Attorney General Alan Wilson Joins Bipartisan Letter Urging Opioid Mitigation Programs

(COLUMBIA, S.C.) – October 20, 2017 Attorney General Alan Wilson has joined with a bipartisan group of attorneys general from across the country in letters to 15 health care companies that provide pharmacy benefit management (PBM) services, encouraging the companies to implement programs to mitigate prescription opioid abuse.

The attorneys general also sent a letter to the president and CEO of CVS Health Corporation applauding the company’s recent program that automatically enrolled all commercial, health plan, employer and Medicaid clients in an opioid abuse mitigation program.

“The opioid epidemic involves everyone from patients to doctors to pharmaceutical companies to pharmacies and insurance companies,” Attorney General Wilson said. “It’s important for all of them to take whatever steps possible to reduce opioid abuse, addiction, and deaths.”

In their letters to the PBMs, the attorneys general asked that the companies adopt similar measures as CVS, including limiting to seven days the supply of opioids dispensed for certain acute prescriptions for patients who are new to the therapy, limiting the daily dosage of opioids dispensed based on the strength of the opioid, and requiring the use of immediate-release formulations of opioids before extended-release opioids are dispensed. The CVS program’s requirements are similar to the opioid prescribing guidelines recently issued by the Centers for Disease Control and Prevention (CDC).

The multistate PBM letters were sent to:
· Argus Health Systems, Inc.
· Benecard Servies LLC
· Envision Pharmaceutical Services LLC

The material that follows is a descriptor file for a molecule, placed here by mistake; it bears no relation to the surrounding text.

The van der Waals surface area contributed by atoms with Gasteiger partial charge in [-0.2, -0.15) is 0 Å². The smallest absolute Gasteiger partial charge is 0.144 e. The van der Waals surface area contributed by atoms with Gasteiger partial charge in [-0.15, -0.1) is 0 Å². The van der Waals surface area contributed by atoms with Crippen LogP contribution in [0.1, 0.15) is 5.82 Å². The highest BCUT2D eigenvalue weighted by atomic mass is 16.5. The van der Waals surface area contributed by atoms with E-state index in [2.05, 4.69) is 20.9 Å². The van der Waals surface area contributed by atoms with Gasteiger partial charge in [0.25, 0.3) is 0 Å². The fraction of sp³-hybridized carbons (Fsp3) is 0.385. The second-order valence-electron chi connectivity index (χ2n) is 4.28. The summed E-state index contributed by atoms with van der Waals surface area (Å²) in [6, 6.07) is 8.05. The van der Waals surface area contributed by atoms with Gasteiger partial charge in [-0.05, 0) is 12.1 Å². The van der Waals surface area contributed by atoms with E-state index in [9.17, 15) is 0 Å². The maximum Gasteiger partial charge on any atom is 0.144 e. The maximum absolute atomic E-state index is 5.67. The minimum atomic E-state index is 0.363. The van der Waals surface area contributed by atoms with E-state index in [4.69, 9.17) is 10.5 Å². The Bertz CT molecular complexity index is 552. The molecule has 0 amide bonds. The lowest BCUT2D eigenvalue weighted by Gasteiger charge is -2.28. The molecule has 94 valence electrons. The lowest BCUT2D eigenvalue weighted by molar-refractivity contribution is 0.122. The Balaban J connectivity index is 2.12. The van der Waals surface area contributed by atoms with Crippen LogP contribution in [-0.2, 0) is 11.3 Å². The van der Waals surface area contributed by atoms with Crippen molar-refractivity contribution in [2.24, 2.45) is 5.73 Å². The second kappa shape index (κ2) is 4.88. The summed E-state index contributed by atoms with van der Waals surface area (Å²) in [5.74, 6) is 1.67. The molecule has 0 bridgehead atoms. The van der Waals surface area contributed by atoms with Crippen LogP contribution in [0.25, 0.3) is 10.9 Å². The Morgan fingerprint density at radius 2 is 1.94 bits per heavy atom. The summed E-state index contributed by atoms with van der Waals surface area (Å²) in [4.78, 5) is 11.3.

· Envolve Health
· Express Scripts, Inc.
· Humana, Inc.
· Magellan Rx Management
· MedImpact Healthcare Systems, Inc.
· Navitus Health Solutions LLC
· OptumRX , Inc.
· PerformRx
· Prime Therapeutics, Inc.
· ProCare Rx
· RxAdvance
· WellDyneRx

“While there are no doubt additional measures that pharmacy benefit managers could take to combat prescription opioid abuse, we believe over-prescribing of opioids could be curtailed by the implementation of a CVS-type program,” the attorneys general wrote.

“The opioid epidemic is the most pressing public health crisis our country faces,” the attorneys general wrote. “It affects every state and has a devastating impact on communities – tearing apart families and stretching the budgets of local law enforcement and first responders as they do the difficult work on the front lines. For our part, attorneys general are pooling resources and coordinating across party lines to address the crisis.”

Opioids, both prescription and illicit, are now the main driver of drug overdose deaths nationwide. According to CDC, opioids were involved in 33,091 deaths in 2015, and opioid overdoses have quadrupled since 1999. More than 3,000 South Carolinians have died from prescription opioid overdoses since 2011.

In addition to Attorney General Wilson, those joining today’s letters include attorneys general from Alabama, Arizona, Connecticut, Delaware, Georgia, Indiana, Iowa, Louisiana, Maine, Michigan, Montana, New Hampshire, Rhode Island, Utah, Virginia, West Virginia, the District of Columbia and the U.S. Virgin Islands.

Please click here to view these letters.

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